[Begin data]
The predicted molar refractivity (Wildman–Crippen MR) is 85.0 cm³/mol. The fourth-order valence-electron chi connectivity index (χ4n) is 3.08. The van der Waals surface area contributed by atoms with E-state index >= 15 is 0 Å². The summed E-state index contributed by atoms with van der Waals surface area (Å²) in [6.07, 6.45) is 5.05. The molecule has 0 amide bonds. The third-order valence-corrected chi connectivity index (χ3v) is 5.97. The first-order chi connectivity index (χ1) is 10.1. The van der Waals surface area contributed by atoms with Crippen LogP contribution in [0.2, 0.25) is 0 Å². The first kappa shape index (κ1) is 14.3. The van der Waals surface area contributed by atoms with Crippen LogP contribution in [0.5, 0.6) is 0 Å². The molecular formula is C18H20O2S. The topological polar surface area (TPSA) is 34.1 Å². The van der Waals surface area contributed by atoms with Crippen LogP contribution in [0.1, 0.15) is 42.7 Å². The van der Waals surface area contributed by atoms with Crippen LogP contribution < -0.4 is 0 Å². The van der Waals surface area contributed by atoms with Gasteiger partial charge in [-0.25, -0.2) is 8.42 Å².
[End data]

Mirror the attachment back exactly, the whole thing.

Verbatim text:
The predicted molar refractivity (Wildman–Crippen MR) is 85.0 cm³/mol. The fourth-order valence-electron chi connectivity index (χ4n) is 3.08. The van der Waals surface area contributed by atoms with E-state index >= 15 is 0 Å². The summed E-state index contributed by atoms with van der Waals surface area (Å²) in [6.07, 6.45) is 5.05. The molecule has 0 amide bonds. The third-order valence-corrected chi connectivity index (χ3v) is 5.97. The first-order chi connectivity index (χ1) is 10.1. The van der Waals surface area contributed by atoms with Crippen LogP contribution in [0.2, 0.25) is 0 Å². The first kappa shape index (κ1) is 14.3. The van der Waals surface area contributed by atoms with Crippen LogP contribution in [0.5, 0.6) is 0 Å². The molecular formula is C18H20O2S. The topological polar surface area (TPSA) is 34.1 Å². The van der Waals surface area contributed by atoms with Crippen LogP contribution in [0.1, 0.15) is 42.7 Å². The van der Waals surface area contributed by atoms with Crippen LogP contribution < -0.4 is 0 Å². The van der Waals surface area contributed by atoms with Gasteiger partial charge in [-0.25, -0.2) is 8.42 Å².